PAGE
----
[0181] Many proteins and lipids are involved in PCD. Among them, the caspases which are part of a large family of cysteine proteases (Nicholson, D. W. and Thornberry, N. A., 1997, TIBS, 22: 299-306). Caspases recognize and cleave specific amino acid sequences (usually a sequence of 4-5 amino acids) and are part of a protein cascade that ends with the activation of effectors involved in the degradation of protein (by activating general proteases) and DNA. Specific receptors at the plasma membrane e.g. fas-R, TNF-R) and their adaptor proteins trigger the apoptotic signal by the activation of a first line of caspases (caspase-2, -8, -10) depending of the cell type). These activated caspases then activate other caspases (-3, -7, -9, -4) by cleaving a specific amino acid sequence. These, other caspases, in turn, may activate still other caspases and also act on cellular targets to generate the cell disruption. Apoptosis can be triggered also by chemical agents in some cell types (e.g. thapsigargin on the HL-60 cell line, or staurosporine on the HeLa cell line).

[0182] A BRET apoptosis sensor was engineered by introducing a caspase-3 recognition site in the linker region of the Rluc-EYFP fusion construct. Upon induction of apoptosis, caspase-3 recognizes and cleaves the linker region, thereby separating Rluc from EYFP and thereby decreasing the BRET ratio over time.

[0183] The caspase-3 site was introduced using annealed complementary oligonucleotides. The two complementary oligonucleotides used encode the caspase-3 site: Gly-Asp-Glu-Val-Asp-Gly. Only a Asp-Glu-Val-Asp sequence is needed for recognition by caspase-3. Caspase-3 cuts between the Asp and Gly residues. The DNA sequences of the oligonucleotides used are as follows:

[0184] Sense oligonucleotide: 5′ GATCCGGCCGACGAGGTGGACGGCGAA TCCGCGGTAC 3′ (SEQ ID NO:11)

[0185] Antisense oligonucleotide: 5′ CGCGGATTCGCCGTCCACCTCGTCGGCCG 3′ (SEQ ID NO:12)

[0186] Once annealed, the oligonucleotides formed a double strand of DNA having cohesive restriction sites at each of the ends: 5′ BamHI and at 3′ KpnI. pT7/Rluc-EYFP was digested using BamHI and KpnI and the annealed double oligonucleotide was subcloned into the pT7/Rluc-EYFP vector. The Rluc-EYFP and the Rluc-caspase-EYFP fusion genes were then subcloned from the pT7 vector into the mammalian expression vector, pCEP4 (Invitrogen) using NheI and NotI restriction enzymes.

[0187] The DNA sequences of the two constructs needed in this example are presented in FIGS. 5 (SEQ ID NO: 1) and 9 (SEQ ID NO: 3).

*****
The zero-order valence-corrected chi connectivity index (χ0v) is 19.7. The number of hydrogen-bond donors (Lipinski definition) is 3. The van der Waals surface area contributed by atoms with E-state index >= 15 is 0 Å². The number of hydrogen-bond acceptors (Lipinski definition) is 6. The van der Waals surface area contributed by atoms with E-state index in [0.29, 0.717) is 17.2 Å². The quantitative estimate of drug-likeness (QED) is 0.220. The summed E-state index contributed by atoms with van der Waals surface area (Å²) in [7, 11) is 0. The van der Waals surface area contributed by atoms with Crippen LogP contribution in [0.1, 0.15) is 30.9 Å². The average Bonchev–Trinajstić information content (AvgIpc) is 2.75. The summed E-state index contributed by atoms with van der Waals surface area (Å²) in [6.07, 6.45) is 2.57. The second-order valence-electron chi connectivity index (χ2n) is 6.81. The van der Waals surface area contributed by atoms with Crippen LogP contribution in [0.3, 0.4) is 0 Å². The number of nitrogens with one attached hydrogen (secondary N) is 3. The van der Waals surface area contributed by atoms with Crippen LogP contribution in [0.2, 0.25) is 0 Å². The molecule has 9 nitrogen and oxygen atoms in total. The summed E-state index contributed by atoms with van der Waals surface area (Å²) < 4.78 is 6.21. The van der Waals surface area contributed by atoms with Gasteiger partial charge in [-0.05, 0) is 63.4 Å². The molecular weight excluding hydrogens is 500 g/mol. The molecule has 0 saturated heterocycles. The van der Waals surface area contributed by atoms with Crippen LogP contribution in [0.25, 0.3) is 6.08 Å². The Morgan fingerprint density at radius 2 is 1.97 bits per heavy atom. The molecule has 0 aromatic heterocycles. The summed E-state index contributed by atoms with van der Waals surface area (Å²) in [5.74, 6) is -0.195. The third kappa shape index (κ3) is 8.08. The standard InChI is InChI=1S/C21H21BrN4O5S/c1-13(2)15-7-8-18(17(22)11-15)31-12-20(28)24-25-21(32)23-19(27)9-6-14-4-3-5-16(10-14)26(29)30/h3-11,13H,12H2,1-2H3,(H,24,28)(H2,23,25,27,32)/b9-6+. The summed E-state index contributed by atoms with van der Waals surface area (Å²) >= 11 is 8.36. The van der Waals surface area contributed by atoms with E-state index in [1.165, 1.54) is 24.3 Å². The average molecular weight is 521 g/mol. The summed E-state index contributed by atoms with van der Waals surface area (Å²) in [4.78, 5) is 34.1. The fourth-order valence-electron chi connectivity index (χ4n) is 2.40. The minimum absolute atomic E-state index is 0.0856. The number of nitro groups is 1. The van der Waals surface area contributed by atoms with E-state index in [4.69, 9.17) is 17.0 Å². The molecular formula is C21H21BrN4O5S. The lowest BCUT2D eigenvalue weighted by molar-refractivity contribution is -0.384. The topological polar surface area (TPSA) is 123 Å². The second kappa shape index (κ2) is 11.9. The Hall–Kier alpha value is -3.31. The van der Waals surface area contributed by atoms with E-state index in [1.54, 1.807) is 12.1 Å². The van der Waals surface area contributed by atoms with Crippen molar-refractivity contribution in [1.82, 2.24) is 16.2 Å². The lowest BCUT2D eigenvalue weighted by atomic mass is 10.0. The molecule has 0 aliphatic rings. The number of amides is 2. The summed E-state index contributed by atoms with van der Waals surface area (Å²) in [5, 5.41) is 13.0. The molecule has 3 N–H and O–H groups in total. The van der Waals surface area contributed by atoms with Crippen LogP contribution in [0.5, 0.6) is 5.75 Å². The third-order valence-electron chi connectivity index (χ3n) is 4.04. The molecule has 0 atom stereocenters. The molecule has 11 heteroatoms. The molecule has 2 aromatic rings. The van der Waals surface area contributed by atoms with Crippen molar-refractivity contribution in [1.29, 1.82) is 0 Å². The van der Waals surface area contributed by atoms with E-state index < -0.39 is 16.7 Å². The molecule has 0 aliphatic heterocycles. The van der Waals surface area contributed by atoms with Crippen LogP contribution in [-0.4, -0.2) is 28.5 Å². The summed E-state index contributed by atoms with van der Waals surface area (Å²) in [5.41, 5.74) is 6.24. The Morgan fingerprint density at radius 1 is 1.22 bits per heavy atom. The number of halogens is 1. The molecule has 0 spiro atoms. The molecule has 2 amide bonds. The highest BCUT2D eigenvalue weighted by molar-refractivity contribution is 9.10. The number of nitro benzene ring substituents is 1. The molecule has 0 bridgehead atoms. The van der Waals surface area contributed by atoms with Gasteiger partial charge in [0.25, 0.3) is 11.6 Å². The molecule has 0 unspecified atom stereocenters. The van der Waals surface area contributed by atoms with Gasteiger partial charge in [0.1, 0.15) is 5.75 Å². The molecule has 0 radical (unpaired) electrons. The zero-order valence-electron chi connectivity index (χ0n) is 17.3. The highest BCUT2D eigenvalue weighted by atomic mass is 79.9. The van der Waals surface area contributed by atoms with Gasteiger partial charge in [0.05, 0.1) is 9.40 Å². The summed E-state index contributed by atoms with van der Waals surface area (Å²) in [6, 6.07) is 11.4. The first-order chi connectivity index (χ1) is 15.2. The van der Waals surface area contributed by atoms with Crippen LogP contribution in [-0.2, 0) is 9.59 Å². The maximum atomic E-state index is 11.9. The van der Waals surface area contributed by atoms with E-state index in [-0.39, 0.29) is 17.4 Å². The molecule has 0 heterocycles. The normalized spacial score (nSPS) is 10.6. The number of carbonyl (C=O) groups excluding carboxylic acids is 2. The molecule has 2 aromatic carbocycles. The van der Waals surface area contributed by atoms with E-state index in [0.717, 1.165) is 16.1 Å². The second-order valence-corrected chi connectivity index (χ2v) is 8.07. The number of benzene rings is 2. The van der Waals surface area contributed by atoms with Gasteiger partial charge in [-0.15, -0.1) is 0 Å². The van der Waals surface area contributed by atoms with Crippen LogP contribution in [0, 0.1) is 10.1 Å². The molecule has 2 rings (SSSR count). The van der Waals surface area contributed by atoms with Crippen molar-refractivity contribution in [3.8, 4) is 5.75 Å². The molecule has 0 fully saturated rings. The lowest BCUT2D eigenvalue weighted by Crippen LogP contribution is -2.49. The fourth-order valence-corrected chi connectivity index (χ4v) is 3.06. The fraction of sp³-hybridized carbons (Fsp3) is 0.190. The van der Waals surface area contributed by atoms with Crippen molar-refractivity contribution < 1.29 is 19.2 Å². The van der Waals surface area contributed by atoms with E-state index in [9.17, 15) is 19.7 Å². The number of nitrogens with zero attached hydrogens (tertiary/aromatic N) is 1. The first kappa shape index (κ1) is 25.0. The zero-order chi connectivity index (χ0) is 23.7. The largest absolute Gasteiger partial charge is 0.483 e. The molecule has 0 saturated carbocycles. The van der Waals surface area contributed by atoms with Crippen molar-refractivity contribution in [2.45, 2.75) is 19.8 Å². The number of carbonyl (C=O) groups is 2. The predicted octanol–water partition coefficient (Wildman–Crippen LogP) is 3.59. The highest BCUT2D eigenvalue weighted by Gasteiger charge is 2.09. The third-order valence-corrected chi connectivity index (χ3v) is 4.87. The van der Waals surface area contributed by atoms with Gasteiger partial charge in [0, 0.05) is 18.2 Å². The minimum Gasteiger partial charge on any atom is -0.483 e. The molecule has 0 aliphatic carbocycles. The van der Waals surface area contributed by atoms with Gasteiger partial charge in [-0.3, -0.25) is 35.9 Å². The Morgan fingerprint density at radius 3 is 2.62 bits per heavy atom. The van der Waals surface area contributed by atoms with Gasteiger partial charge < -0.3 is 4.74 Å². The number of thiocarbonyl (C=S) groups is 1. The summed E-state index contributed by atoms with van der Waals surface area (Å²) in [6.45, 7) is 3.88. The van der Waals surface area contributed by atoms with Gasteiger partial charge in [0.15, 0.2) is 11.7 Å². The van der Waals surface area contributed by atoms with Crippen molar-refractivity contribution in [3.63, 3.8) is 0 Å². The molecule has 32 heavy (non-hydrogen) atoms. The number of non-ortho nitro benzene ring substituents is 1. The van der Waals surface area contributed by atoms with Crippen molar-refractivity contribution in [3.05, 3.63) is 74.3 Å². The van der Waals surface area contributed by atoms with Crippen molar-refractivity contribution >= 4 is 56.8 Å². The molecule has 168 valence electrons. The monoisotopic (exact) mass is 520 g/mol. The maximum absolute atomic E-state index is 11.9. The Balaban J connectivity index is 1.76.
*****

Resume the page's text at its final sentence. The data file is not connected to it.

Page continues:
[0188] pCEP4/Rluc-EYFP and pCEP4/Rluc-caspase-EYFP DNAs were transfected into HeLa cell using LipofectAMINE (BRL/Gibco-Life technologies) in 100 mm dishes as described in the manufacturer's protocol. 24 hours post-transfection, transfected cells were harvested and distributed into 96-well microtiterplates (white Optiplate from Packard) at a density of 30,000 cells per well. The following day, cells were induced to undergo apoptosis using 1 μM staurosporine dissolved in ISCOVE media (BRL/Gibco-Life technologies) without serum and phenol red at 37° C. (total volume here is 100 μl) for 5 hours. 50 μl of BRET buffer (PBS Ca2+/Mg2++glucose without aprotinin) and 50 μl of coelenterazine h (20 μM) were added to start the bioluminescence reaction. Light emissions were detected using the BRETCount (read length 1 sec for each filter, temperature 25° C.). Data was collected 10 minutes after the addition of coelenterazine h. The assay was done in quadruplicate.

[0189]FIG. 10 gives representative BRET ratio changes in HeLa cells after 5 hours of apoptosis induction by staurosporine. A significant ratio change (0.1 unit) occurs when cells transfected with the apoptosis sensor were induced by staurosporine. Ratios decreased.

Example III Alternative Apoptosis Sensor

[0190] In this example, a BRET apoptosis sensor was prepared by introducing a caspase-3 recognition site in the linker region of the GFP-Rluc fusion construct. Upon induction of apoptosis, caspase-3 recognizes and cleaves the linker region, thereby separating Rluc from EGFP. Therefore, induction of apoptosis will decrease the BRET ratio over time.